My Two Cents

Digital television is making U.S. broadcasting more challenging and broadcasters are finally being put to work, albeit reluctantly. But even though digital is causing local TV broadcasters agida, it could also serve as their relief. Last July, NV Broadcasting, which operates 14 U.S. TV stations, filed for bankruptcy. Earlier, Young Broadcasting, which owns 10 stations, did the same. Even Sinclair, the country’s largest local TV operator with 57 stations, is on the brink of bankruptcy. So, the picture is far from rosy.

Last year, CBS Corp.’s CEO, Leslie Moonves, told an investor conference that moving the CBS network to cable [and eliminating local stations] would be “a very interesting proposition…[but would be] five or 10 years away.” After all, at this point only 17.8 percent of the U.S. TVHH receive television through aerials. Randy Falco, former COO of NBCUniversal TV Group assured the Wall Street Journal that “One of [the networks] will try to make a go as a cable network.”

You get the picture: local TV stations are seen as a problem, but the fat lady hasn’t sung yet, and the show ain’t over ‘til it’s over. As the WSJ pointed out, while their profits are down, a good number of local TV stations are still making money. They tap into their local advertising market and, more recently, have been getting carriage money from some cable operators.

With the analog switch off this past June, each of the 1,366 commercial TV stations in all 210 U.S. local markets was allocated space for at least three more TV channels. So, for example, local NBC stations began broadcasting their flagship station on multiplex 4.1; a program originally called Weather Plus (and later The Weather Channel, when NBC acquired it) on 4.2; and Universal Sports on 4.4. The space on 4.3 is used by their flagship HD channel.

Now the question most U.S. broadcasters face is what to do with the additional channels. Stations are in no rush to use the extra space, since they’re not sure what to do with it yet. What they do know, however, is that it’s an asset, they don’t want to spend any money on it, and, ultimately, they would prefer to take a self-contained feed. As it is, stations are complaining that it costs them $60,000 in technical start-up to begin broadcasting on each additional channel, on top of the regular administrative costs (like spot scheduling and trafficking). Furthermore, local stations view the extra channels as increasing time inventory, which will further lower CPMs (spot cost per thousand viewers) in an already depressed market.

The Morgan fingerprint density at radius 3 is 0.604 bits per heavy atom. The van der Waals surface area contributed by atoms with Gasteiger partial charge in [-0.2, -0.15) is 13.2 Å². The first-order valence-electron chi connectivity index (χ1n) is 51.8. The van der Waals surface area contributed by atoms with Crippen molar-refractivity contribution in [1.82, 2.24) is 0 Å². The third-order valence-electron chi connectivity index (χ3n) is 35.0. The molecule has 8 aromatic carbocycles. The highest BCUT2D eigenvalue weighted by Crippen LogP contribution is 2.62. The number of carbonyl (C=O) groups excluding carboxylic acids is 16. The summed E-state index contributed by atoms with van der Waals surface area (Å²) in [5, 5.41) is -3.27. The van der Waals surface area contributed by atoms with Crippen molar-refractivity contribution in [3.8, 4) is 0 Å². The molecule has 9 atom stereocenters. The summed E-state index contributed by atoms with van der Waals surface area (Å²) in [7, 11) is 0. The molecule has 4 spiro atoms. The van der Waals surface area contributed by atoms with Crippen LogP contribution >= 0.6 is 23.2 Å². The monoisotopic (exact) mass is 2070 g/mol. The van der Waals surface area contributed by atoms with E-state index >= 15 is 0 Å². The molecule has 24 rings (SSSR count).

Retransmission fees, however, could force local broadcasters to take chances. Cable and satellite operators don’t want to pay stations for signals carried over their platforms (and, when they do do it, most of the money goes to the affiliated network). As a negotiation tool, cable is using the “excuse” of limited space to exclude stations’ additional channels, but they’re willing to carry stations’ HD channels (hence the limited space excuse).

Now, if a station will negotiate retransmission fees for its flagship station and offers its digital extra channels for free, the MSOs will gladly make the deal if those extra channels show something meaningful in terms of attracting more subscribers or reducing churn. I doubt that MSOs will be carrying tens of weather, shopping, paid-for programming or religious channels (36 religious and six shopping digital TV networks are already available).

For a station, a set of well-programmed extra channels is an opportunity to be more competitive, to offer make-goods and/or extra spots to major clients and to deliver more cumulative audiences.

Stations, though, are only looking for pure 50-50 barter deals, meaning six minutes of commercial time each per hour on a rotating eight hour block. The station group rep will only be interested in selling their avails, so content providers have to look for their own sales rep. Now, if this rep could sell each “national” (or group of key U.S. markets) a spot at $10,000, splitting 50-50 with the content supplier, we’re talking about $ 240,000 per day to the content supplier alone. And for $10,000 per spot, the rep would only have to guarantee one million cumulative viewers in a 24 hour period with a $10 CPM versus an average of $30. Areas of growth? Local banks now returning to profitability, and the real estate sector, which now finds itself with a large inventory to liquidate.

Stations are reluctant to approach domestic (U.S.) syndicators, which are mainly studios, out of fear that their fare will be too costly, therefore digital represents a great opportunity for foreign content providers that have never been able to penetrate the U.S. TV market before. Unfortunately, most international distributors don’t know the U.S. syndication business and the few independent domestic syndicators left are not familiar with the international business. Plus, U.S. reps willing to take on a barter sale deal for a digital channel will only do it if they’ll see a real return, therefore there is no room for experimentation.

Types of programming that the international sector could offer are those that are digitalized and can mainly use voice over: documentary, children’s animation, music, sports and news (in English such as Germany’s DW and France 24). As Universal Sports has proven, bicycle racing is good digital channel programming, and I’m sure football will be of greater appeal to soccer moms and their children than such U.S. games as baseball and American football. The extra channel could also be utilized for a second language channel, such as Spanish.

Dom Serafini